Native American Heritage Month, Library of Congress
The Library of Congress, National Archives and Records Administration, National Endowment for the Humanities, National Gallery of Art, National Park Service, Smithsonian Institution and United States Holocaust Memorial Museum put together this website paying tribute to the rich ancestry and traditions of Native Americans.
This article by Javier Cabral featuring chef Nephi Craig, a member of the White Mountain Apache tribe. It starts with identifying foods that are indigenous to the Americas and asking yourself, "What do these ingredients mean to me?”
Do American Indians Celebrate Thanksgiving? The National Museum of the American Indian
The essay by Dennis Zotigh was originally written for Thanksgiving 2011. Since then, Dennis has asked Native friends to talk about how their families observe Thanksgiving. This website includes the essay and insights from Zotigh's Native friends.
Op-Ed: Thanksgiving is a tradition. It's also a lie, Los Angeles Times
This powerful op-ed piece from Tommy Orange reminds us to question tradition and its impacts.
The US government, in the midst of the racist paranoia that followed the Japanese attack on Pearl Harbor, forcibly moved some 120,000 Japanese-Americans from their homes on the Pacific Coast to internment camps. This piece follows the story of hundreds of families in Hood River that were forced to abruptly sell or lease their orchards and farm land.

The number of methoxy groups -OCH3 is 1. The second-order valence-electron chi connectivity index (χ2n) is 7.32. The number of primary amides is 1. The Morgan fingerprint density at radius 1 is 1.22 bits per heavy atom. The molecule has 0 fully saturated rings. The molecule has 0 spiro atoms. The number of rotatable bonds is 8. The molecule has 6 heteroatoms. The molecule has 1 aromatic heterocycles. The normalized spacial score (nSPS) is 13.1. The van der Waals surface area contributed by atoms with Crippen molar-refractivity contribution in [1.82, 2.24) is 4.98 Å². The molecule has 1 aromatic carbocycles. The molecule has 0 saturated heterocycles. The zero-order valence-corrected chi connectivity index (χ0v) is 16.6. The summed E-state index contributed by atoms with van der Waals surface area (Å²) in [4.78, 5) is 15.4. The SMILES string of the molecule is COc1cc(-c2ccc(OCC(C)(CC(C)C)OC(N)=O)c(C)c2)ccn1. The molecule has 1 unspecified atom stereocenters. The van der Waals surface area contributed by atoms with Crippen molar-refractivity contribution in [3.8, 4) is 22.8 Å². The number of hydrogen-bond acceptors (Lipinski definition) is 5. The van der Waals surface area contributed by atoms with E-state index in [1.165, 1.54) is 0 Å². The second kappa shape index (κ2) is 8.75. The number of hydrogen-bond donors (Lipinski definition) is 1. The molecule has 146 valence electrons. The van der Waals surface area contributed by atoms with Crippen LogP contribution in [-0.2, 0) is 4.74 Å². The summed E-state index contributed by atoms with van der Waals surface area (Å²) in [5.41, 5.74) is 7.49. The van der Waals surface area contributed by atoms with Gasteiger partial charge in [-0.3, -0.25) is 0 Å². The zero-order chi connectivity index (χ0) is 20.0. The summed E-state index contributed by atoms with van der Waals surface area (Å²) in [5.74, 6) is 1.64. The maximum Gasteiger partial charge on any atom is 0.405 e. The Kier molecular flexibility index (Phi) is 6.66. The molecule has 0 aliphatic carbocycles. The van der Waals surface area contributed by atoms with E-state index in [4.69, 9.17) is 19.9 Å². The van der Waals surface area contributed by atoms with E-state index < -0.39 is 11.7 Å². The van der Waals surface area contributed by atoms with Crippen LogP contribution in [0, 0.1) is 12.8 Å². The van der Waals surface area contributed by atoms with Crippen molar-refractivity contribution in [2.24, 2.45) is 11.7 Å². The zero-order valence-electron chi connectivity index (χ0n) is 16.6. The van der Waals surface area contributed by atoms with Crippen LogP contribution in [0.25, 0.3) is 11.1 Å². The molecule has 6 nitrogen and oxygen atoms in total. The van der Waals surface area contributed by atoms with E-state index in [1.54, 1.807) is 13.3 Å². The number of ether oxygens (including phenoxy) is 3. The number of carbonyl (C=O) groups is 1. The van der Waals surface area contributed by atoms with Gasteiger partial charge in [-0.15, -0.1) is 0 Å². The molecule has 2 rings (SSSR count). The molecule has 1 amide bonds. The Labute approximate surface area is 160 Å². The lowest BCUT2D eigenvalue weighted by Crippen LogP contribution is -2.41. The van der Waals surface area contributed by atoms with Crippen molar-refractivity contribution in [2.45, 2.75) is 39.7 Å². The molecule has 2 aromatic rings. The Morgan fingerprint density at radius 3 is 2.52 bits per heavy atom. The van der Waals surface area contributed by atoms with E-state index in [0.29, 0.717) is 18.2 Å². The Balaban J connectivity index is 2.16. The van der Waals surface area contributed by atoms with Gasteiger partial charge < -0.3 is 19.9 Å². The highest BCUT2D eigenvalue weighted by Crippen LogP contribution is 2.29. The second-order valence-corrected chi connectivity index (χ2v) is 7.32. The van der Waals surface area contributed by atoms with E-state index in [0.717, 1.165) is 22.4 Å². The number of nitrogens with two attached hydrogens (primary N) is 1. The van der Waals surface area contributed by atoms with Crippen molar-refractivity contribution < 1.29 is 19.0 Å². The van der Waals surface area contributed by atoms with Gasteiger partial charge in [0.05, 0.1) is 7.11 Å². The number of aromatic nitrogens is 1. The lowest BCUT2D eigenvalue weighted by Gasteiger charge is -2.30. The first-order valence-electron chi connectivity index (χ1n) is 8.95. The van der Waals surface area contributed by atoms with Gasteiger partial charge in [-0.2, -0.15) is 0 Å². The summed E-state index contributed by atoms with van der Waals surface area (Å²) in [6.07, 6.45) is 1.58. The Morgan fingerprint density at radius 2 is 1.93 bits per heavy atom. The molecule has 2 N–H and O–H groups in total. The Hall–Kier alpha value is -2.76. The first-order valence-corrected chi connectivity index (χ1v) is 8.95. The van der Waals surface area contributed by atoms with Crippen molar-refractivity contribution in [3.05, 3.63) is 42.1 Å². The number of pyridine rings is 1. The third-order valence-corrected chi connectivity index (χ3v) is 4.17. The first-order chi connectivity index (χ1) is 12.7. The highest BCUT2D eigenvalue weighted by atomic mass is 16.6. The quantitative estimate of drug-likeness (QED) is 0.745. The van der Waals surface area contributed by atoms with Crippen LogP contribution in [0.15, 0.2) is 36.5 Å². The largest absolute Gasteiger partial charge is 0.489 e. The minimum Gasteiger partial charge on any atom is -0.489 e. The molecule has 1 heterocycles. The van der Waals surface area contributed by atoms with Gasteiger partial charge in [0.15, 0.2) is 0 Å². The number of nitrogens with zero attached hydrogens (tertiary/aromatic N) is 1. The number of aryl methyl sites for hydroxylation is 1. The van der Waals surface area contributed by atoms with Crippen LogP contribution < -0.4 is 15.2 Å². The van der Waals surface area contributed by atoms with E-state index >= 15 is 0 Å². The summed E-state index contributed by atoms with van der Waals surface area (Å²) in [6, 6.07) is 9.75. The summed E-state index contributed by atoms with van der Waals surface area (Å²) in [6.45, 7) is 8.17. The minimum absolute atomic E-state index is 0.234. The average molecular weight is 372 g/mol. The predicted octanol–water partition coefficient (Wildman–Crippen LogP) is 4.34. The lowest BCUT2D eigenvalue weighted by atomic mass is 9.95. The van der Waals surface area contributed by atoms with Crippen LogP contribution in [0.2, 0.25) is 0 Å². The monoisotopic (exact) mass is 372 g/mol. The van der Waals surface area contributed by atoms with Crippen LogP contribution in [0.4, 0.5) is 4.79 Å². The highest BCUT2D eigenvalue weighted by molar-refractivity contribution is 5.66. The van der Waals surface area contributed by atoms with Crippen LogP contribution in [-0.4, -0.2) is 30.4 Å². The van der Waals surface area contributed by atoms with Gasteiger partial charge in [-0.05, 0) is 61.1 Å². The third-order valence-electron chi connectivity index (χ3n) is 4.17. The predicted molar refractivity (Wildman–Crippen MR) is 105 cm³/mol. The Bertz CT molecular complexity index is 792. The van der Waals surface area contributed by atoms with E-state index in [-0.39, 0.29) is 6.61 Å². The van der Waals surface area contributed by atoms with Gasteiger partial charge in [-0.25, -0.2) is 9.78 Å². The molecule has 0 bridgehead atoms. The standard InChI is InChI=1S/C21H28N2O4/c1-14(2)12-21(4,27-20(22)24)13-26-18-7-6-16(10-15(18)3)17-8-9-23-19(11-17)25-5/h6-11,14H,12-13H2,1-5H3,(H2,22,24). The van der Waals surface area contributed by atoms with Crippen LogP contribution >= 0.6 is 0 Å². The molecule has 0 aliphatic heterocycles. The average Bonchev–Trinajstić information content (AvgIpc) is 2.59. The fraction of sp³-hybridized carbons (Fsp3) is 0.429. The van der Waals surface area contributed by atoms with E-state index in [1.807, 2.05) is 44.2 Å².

This article by Megan Horst outlines how U.S. agriculture today appears to be just as segregated as it was a century ago, with farmers of color at a significant disadvantage.
The Wine World's Most Elite Circle Has a Sexual Harassment Problem, The New York Times
This article by Julia Moskin outlines persistent sexual harassment within the Court of Master Sommeliers.
This article is an excerpt from the recently published book: Fieldnotes on Allyship: Achieving Equality Together. This article, written by John Metta, the cidermaker and owner at Slopeswell Cider in Oregon, outlines a culture of racism in the United States.
In this article Oliva Maki* takes a look at the history of cider in United States and the important role that slaves played in that history. She encourages those in the cider industry to acknowledge the racist part of cider's history and to work to create a more equitable cider industry moving forward.
Reflections on ACA’s Equity & Inclusion Training with Board Member Brooke Glover, American Cider Association
ACA Vice President Brooke Glover wrote about a training in November 2020 that the ACA Board did as part of their antiracism commitment made in June 2020. They hired Dr. J Jackson-Beckham from Crafted for All as a multi-part training on equity and inclusion specifically tailored to the cider industry and supporting the ACA mission of a diverse cider industry.
This article from VinePair discusses access to entry for BIPOC individuals hoping to get into wine.
This article highlights the challenges that vineyard workers face, with a focus on those working in the Napa Valley area of California.